Here is the formula used in the portal to get a score for a language domain on an assessment:
(Number Correct / Standard ) * 100 = Score
The standard gives us a little more flexibility in what we expect students should accomplish on an assessment.
How do standards work and why do we have it set up this way?
Most teachers grade assessments with the following formula: Number Correct / Total Number of Questions. This means that the standard they are expecting students to meet is 100%, to get all of the answers correct. If there are 10 questions on the assessment, I am expecting students to get all 10 correct.
But what if a student gets 8 correct and has shown a good grasp of the content? Did they meet your expectations still? If so, then we can consider setting the standard at 8. Any students who score 8 out of 10 will then get a score of 100%. Students who get 9 or 10 out of 10 will get 110% or 120% accordingly.
It's a little like grading on a bell curve only we are not setting the standard based on the strongest and weakest students results on an assessment, but instead on a goal we would like to see students achieve that shows they have sufficiently grasped the content.
There are a lot of benefits to setting it up this way.
This lets us use a variety of assessment types and map them in the same way on a chart.
This strategy allows us to have assessments where there is no upper limit on the number they can achieve. For example, if our assessment is to see how many sentences a student can say in a minute, or how many words a student can read in a minute. We only need a goal or standard in this situation to get a score and then we will see that same range of ability. This also works for assessments where there is a specific number of questions to be answered, but students do not necessarily need to answer all of the questions correctly in order to show that they have grasped the content well. This is particularly helpful when it comes to something like writing paragraphs or essays. When you're grading student writing with a rubric, there is usually a total number of possible points, but that represents exceptional work. We don't need all of our students to achieve that level of writing to prove competency.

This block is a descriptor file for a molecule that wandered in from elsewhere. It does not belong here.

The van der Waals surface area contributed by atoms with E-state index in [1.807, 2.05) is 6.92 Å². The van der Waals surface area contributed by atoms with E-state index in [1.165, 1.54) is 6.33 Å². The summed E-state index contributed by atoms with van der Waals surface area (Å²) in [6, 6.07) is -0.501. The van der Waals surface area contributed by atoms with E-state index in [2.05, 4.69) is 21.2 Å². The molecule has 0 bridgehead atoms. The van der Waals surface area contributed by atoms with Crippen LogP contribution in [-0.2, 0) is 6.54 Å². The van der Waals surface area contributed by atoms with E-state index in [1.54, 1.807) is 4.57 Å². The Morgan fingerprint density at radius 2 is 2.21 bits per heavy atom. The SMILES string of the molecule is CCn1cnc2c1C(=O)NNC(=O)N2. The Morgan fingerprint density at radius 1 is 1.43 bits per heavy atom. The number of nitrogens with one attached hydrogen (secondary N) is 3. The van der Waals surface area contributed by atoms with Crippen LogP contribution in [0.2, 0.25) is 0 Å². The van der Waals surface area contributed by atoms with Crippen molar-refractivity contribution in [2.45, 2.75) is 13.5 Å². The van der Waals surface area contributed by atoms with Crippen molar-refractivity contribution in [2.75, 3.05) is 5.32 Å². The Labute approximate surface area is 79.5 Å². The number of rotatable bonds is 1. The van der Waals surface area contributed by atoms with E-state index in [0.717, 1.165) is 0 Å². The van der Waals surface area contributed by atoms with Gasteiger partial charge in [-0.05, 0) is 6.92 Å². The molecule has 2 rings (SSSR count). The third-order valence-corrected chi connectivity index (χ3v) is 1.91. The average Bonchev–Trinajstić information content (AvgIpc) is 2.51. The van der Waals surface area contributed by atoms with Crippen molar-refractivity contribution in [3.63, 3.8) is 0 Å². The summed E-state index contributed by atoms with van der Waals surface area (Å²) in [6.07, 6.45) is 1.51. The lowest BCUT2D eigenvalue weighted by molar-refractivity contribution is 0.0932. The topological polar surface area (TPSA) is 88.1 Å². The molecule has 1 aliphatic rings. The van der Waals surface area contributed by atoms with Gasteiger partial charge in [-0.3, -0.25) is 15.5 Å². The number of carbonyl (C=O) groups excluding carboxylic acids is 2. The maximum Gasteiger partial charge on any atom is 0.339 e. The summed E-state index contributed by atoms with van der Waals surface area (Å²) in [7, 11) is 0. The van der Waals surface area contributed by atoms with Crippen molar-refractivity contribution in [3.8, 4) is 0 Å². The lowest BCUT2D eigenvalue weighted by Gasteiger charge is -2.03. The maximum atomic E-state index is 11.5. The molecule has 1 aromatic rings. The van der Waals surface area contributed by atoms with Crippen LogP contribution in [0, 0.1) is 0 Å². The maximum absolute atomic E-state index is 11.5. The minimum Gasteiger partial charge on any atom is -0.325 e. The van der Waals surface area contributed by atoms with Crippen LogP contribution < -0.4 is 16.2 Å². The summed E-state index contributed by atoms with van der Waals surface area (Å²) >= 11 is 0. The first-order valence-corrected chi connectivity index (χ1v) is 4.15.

**The data we receive can be more helpful. **
We get to see a spread of data around the goal we have set. We can see which students have exceeded the goal and probably need some more challenging work, which students have met the goal, and which students are still in need of extra practice in that area. If most students are under the standard, we know that is likely an issue with how we have taught the material, whereas if most students have met the standard, we know that certain students may need to use a different kind of strategy to reach the standards.
The ultimate goal of assessments is...
to get actionable data on how students are doing in each area so that we can make better decisions about what will be most helpful for them.
- If students are consistenly scoring well above 100%, then we know that the content may be too easy and we may want to step it up a notch.
- If we notice students are consistenly scoring below 80% in an area such as reading while doing well in other areas, we know that we should focus extra time on reading and less time on other areas.
For WIDA scoring...
...the suggested standard is 4.5 since that is usually what is required for students to exit the ELL program. Then formula for an assessment then would be, for example, listening 3.3/4.5=73%. This means the student is 73% of the way to the goal for listening of exiting the ELL program.
Basically, when you see a percentage score for an assessment, it means that they are that far along to the goal!